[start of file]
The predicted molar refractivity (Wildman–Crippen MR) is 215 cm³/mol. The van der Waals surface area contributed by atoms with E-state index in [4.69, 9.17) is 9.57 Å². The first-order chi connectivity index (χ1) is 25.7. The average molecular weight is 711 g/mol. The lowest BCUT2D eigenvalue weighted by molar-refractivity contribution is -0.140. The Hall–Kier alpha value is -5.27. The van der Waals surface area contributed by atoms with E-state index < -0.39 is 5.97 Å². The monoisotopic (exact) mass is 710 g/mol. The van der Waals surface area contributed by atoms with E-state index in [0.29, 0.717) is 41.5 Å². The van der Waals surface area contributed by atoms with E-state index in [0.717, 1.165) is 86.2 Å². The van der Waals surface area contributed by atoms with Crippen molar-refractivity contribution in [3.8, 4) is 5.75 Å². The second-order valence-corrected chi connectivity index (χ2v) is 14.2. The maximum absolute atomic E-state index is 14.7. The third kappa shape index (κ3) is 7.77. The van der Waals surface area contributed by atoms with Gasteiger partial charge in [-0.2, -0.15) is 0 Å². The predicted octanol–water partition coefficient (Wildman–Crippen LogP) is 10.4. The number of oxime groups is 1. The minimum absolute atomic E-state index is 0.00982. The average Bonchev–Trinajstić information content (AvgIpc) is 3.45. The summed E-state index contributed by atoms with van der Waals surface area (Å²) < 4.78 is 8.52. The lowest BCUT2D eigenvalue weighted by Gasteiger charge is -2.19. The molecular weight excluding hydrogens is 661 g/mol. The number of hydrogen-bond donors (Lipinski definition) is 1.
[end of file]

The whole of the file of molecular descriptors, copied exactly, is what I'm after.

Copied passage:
The predicted molar refractivity (Wildman–Crippen MR) is 215 cm³/mol. The van der Waals surface area contributed by atoms with E-state index in [4.69, 9.17) is 9.57 Å². The first-order chi connectivity index (χ1) is 25.7. The average molecular weight is 711 g/mol. The lowest BCUT2D eigenvalue weighted by molar-refractivity contribution is -0.140. The Hall–Kier alpha value is -5.27. The van der Waals surface area contributed by atoms with E-state index < -0.39 is 5.97 Å². The monoisotopic (exact) mass is 710 g/mol. The van der Waals surface area contributed by atoms with E-state index in [0.29, 0.717) is 41.5 Å². The van der Waals surface area contributed by atoms with E-state index in [0.717, 1.165) is 86.2 Å². The van der Waals surface area contributed by atoms with Crippen molar-refractivity contribution in [3.8, 4) is 5.75 Å². The second-order valence-corrected chi connectivity index (χ2v) is 14.2. The maximum absolute atomic E-state index is 14.7. The third kappa shape index (κ3) is 7.77. The van der Waals surface area contributed by atoms with Gasteiger partial charge in [-0.2, -0.15) is 0 Å². The predicted octanol–water partition coefficient (Wildman–Crippen LogP) is 10.4. The number of oxime groups is 1. The minimum absolute atomic E-state index is 0.00982. The average Bonchev–Trinajstić information content (AvgIpc) is 3.45. The summed E-state index contributed by atoms with van der Waals surface area (Å²) < 4.78 is 8.52. The lowest BCUT2D eigenvalue weighted by Gasteiger charge is -2.19. The molecular weight excluding hydrogens is 661 g/mol. The number of hydrogen-bond donors (Lipinski definition) is 1.